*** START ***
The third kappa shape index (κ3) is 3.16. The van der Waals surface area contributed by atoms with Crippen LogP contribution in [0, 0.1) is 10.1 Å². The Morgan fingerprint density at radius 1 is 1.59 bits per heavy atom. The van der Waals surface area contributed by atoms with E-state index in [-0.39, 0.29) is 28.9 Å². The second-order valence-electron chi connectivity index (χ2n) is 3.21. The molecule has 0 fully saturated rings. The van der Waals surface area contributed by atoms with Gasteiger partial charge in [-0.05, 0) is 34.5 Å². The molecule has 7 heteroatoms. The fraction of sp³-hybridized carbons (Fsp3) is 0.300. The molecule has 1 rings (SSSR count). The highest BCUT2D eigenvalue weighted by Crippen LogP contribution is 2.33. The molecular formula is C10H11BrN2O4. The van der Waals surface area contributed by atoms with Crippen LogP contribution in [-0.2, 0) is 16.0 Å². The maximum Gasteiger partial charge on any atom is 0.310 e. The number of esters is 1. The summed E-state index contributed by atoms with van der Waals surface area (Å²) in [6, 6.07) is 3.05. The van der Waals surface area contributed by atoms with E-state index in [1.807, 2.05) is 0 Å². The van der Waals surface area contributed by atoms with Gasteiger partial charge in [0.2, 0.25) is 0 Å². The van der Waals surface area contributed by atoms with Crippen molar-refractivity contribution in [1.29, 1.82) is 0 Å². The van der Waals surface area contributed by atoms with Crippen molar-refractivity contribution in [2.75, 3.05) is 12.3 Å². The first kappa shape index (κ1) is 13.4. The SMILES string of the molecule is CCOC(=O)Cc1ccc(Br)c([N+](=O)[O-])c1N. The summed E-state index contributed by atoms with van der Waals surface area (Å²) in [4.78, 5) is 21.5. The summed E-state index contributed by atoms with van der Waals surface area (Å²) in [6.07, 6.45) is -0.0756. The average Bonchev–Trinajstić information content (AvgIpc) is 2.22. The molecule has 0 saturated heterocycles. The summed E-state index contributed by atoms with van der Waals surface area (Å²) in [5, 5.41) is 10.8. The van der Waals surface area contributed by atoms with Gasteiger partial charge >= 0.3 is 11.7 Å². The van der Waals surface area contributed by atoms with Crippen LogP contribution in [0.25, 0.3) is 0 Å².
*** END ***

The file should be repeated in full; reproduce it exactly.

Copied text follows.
The third kappa shape index (κ3) is 3.16. The van der Waals surface area contributed by atoms with Crippen LogP contribution in [0, 0.1) is 10.1 Å². The Morgan fingerprint density at radius 1 is 1.59 bits per heavy atom. The van der Waals surface area contributed by atoms with E-state index in [-0.39, 0.29) is 28.9 Å². The second-order valence-electron chi connectivity index (χ2n) is 3.21. The molecule has 0 fully saturated rings. The van der Waals surface area contributed by atoms with Gasteiger partial charge in [-0.05, 0) is 34.5 Å². The molecule has 7 heteroatoms. The fraction of sp³-hybridized carbons (Fsp3) is 0.300. The molecule has 1 rings (SSSR count). The highest BCUT2D eigenvalue weighted by Crippen LogP contribution is 2.33. The molecular formula is C10H11BrN2O4. The van der Waals surface area contributed by atoms with Crippen LogP contribution in [-0.2, 0) is 16.0 Å². The maximum Gasteiger partial charge on any atom is 0.310 e. The number of esters is 1. The summed E-state index contributed by atoms with van der Waals surface area (Å²) in [6, 6.07) is 3.05. The van der Waals surface area contributed by atoms with E-state index in [1.807, 2.05) is 0 Å². The van der Waals surface area contributed by atoms with Gasteiger partial charge in [0.2, 0.25) is 0 Å². The van der Waals surface area contributed by atoms with Crippen molar-refractivity contribution in [1.29, 1.82) is 0 Å². The van der Waals surface area contributed by atoms with Crippen molar-refractivity contribution in [2.75, 3.05) is 12.3 Å². The first kappa shape index (κ1) is 13.4. The SMILES string of the molecule is CCOC(=O)Cc1ccc(Br)c([N+](=O)[O-])c1N. The summed E-state index contributed by atoms with van der Waals surface area (Å²) in [4.78, 5) is 21.5. The summed E-state index contributed by atoms with van der Waals surface area (Å²) in [6.07, 6.45) is -0.0756. The average Bonchev–Trinajstić information content (AvgIpc) is 2.22. The molecule has 0 saturated heterocycles. The summed E-state index contributed by atoms with van der Waals surface area (Å²) in [5, 5.41) is 10.8. The van der Waals surface area contributed by atoms with Gasteiger partial charge >= 0.3 is 11.7 Å². The van der Waals surface area contributed by atoms with Crippen LogP contribution in [0.25, 0.3) is 0 Å².